It’s a given that no athlete is fond of injuries.
At the same time, however, anyone who has ever participated in a sport knew going in that there were certain inherent risks. Pulled muscles, sprained ankles and separated shoulders, as unpleasant as they are, come with the territory.
But the affliction that sidelined Gophers hockey player Ben Clymer falls into a completely different category. There is nothing normal about the dizzy spells the freshman started having in early February. There is nothing ordinary about Clymer not knowing if he’d be able to play again in a week, month, year or lifetime.
Fortunately, the inner ear problem he was having that affected his balance cleared up. When he returned to the ice this weekend against Alaska-Anchorage, so did his smile.
“It’s been difficult to deal with,” he said. “The last month hasn’t been much fun.”
Clymer’s illness was originally diagnosed as an ear infection. Gophers coaches scratched him from the lineup prior to the team’s Feb. 7 game against Northern Michigan. But Clymer’s symptoms persisted, and it was thought that the Bloomington Jefferson graduate had vertigo.
A later diagnosis revealed that Clymer had neutris, a condition that causes balance problems due to an infection in the inner ear.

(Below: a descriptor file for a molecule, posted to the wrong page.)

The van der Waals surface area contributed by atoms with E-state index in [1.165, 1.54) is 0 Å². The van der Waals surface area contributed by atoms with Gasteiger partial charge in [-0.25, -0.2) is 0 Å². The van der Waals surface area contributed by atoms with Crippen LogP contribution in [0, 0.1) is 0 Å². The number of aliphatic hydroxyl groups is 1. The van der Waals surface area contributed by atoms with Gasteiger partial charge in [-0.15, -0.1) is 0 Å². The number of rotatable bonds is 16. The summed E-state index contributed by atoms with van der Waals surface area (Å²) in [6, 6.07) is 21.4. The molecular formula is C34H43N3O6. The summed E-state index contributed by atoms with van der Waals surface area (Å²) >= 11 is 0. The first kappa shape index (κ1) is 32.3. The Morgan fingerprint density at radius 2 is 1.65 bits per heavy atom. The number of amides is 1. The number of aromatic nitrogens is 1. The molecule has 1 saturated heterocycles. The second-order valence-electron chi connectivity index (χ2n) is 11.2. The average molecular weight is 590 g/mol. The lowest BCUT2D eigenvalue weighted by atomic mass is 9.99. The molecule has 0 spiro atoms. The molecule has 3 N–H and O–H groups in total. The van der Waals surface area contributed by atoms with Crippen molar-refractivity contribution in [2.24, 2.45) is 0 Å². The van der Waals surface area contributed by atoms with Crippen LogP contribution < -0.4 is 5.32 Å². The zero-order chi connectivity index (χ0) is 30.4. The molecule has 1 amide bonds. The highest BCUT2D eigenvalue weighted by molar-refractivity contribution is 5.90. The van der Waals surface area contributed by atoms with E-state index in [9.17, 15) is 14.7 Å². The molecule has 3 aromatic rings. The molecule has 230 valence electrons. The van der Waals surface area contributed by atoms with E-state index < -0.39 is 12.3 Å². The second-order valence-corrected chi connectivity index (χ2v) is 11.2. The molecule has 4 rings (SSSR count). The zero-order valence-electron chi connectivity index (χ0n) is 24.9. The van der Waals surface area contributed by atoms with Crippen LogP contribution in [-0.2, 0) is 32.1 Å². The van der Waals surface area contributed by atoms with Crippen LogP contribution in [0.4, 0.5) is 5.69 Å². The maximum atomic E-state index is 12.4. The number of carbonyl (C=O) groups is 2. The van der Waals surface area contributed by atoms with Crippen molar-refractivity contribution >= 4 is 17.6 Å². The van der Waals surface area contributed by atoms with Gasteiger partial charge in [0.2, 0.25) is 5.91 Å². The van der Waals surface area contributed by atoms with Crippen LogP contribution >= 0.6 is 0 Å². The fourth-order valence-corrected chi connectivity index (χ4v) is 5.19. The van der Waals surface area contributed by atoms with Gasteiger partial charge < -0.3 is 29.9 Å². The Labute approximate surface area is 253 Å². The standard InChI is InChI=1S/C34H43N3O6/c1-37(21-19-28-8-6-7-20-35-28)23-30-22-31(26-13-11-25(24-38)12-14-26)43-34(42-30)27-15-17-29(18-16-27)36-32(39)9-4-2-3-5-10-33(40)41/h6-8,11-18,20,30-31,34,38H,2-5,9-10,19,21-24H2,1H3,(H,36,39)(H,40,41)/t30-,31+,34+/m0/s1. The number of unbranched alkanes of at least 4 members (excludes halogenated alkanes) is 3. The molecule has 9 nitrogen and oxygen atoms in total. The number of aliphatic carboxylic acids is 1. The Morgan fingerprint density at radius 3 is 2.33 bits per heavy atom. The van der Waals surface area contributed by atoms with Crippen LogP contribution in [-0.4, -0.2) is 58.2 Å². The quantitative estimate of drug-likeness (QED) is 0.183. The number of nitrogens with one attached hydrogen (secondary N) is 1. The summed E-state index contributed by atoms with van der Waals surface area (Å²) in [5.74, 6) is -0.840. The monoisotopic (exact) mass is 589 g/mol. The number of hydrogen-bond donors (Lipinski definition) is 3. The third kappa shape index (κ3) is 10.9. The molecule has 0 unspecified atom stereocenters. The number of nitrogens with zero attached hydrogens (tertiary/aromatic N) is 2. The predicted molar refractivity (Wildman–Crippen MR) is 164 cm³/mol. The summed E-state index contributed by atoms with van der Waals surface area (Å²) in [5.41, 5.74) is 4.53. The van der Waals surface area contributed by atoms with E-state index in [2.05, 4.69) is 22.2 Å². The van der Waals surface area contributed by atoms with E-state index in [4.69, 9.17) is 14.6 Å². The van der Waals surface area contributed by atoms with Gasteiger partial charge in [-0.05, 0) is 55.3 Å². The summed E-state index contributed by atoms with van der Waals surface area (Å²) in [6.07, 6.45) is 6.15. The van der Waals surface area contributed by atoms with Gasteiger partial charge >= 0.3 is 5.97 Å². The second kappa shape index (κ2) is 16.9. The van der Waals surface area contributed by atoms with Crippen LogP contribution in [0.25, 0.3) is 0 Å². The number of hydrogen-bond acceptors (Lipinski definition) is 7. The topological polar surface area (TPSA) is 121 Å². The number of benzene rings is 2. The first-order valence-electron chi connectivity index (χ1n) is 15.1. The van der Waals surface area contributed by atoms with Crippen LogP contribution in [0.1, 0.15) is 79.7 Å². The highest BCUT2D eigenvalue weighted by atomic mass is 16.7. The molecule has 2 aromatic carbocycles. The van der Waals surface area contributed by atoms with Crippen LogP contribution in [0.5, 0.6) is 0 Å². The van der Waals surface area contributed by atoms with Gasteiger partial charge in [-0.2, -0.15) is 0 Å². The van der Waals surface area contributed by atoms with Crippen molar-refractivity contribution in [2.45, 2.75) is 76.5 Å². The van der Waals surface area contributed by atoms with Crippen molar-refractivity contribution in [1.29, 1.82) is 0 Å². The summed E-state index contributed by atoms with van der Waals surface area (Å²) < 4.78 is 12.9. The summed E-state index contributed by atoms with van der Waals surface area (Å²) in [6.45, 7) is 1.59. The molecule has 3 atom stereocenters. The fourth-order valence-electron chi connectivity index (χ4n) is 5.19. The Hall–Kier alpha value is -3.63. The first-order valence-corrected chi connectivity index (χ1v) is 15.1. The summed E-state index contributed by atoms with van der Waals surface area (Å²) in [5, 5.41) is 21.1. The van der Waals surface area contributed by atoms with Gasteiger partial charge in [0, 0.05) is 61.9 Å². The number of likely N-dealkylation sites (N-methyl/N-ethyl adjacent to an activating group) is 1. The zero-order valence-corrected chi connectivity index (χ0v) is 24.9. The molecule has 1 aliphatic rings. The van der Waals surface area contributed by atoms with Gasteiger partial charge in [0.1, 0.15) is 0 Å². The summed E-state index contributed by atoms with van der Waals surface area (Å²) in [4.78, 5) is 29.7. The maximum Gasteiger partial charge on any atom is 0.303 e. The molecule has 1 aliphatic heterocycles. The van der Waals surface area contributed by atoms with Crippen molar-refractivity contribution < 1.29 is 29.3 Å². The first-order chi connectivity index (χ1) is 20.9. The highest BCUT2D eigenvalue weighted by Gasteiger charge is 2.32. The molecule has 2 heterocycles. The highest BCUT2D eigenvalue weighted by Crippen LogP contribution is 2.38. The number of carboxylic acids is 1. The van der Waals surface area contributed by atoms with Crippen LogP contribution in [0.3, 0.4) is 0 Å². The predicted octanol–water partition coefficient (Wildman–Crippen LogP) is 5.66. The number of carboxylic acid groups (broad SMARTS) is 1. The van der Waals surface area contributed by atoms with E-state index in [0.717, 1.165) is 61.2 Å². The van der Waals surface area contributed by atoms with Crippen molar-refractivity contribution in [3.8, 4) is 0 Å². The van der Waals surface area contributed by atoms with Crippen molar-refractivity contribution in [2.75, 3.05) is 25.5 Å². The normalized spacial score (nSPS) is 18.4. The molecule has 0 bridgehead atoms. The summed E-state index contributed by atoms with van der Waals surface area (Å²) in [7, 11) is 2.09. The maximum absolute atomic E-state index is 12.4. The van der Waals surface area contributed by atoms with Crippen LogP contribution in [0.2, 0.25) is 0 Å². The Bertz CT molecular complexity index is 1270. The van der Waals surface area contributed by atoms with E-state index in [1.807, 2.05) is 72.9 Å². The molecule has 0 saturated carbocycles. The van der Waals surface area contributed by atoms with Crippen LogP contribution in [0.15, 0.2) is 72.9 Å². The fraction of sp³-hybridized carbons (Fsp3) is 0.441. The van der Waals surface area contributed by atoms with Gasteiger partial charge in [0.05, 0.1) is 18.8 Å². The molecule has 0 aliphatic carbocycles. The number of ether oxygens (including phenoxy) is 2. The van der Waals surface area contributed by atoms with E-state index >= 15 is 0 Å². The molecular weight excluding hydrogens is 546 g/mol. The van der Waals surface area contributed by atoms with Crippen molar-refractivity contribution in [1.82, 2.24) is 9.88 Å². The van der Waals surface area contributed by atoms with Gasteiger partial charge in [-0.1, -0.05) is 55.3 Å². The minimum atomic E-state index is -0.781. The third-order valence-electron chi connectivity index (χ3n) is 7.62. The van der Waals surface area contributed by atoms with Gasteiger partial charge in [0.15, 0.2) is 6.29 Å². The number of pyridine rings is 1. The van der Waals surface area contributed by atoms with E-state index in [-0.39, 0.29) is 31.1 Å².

His condition kept him out of eight games and left him frustrated. But his play on Friday night suggested that he hadn’t missed a game.
Clymer had a goal and an assist in the series opener, then added another assist in Saturday night’s game. There was no hint of rust on his goal, a driving redirection of a beautiful feed from Dan Woog.
Points aside, Clymer was just happy to be back in the lineup.
“I think I held my own defensively,” he said. “I just wanted to contribute.Back on Track
During the Gophers’ run at the league championship, players like Ryan Kraft, Wyatt Smith and Mike Crowley consistently provided the bulk of the team’s scoring output.
Their 6-1-1 record down the stretch was a result of a good overall team effort, but at the same time, the Gophers knew they would need more players to start scoring in the playoffs.
In that respect, Minnesota got exactly what it was looking for this weekend against Alaska-Anchorage.
Eight different players scored in the Gophers 8-2 win on Friday. Two of the most notable: Erik Rasmussen and Reggie Berg.
As freshmen last season, the duo combined for 39 goals and 43 assists. Heading into this weekend, however, they had a combined 20 goals and 29 assists. Rasmussen’s goal was his first since Jan. 25 against Michigan Tech. Berg scored for just the second time since that same game.
Both players said their confidence grew this weekend.
“You tend to get down on yourself a little bit when you aren’t scoring,” said Berg, who had three goals and two assists on the weekend. “I was just trying to keep working hard.”
ù Alaska-Anchorage skated with just three lines Saturday night because Chris Pont and Klage Kaebel were both out with concussions. UAA coach Dean Talafous said the shrunken lineup didn’t help the team, but he added that having four healthy lines wouldn’t have affected the outcome of the series.
ù Talafous was quick to praise Minnesota, saying, “I haven’t seen a team like that in the league this year. I’m very impressed.”
ù Of the Seawolves’ 23 losses this season, 15 were by two or fewer goals. The Gophers, however, won all four of the meetings between the teams by at least three goals.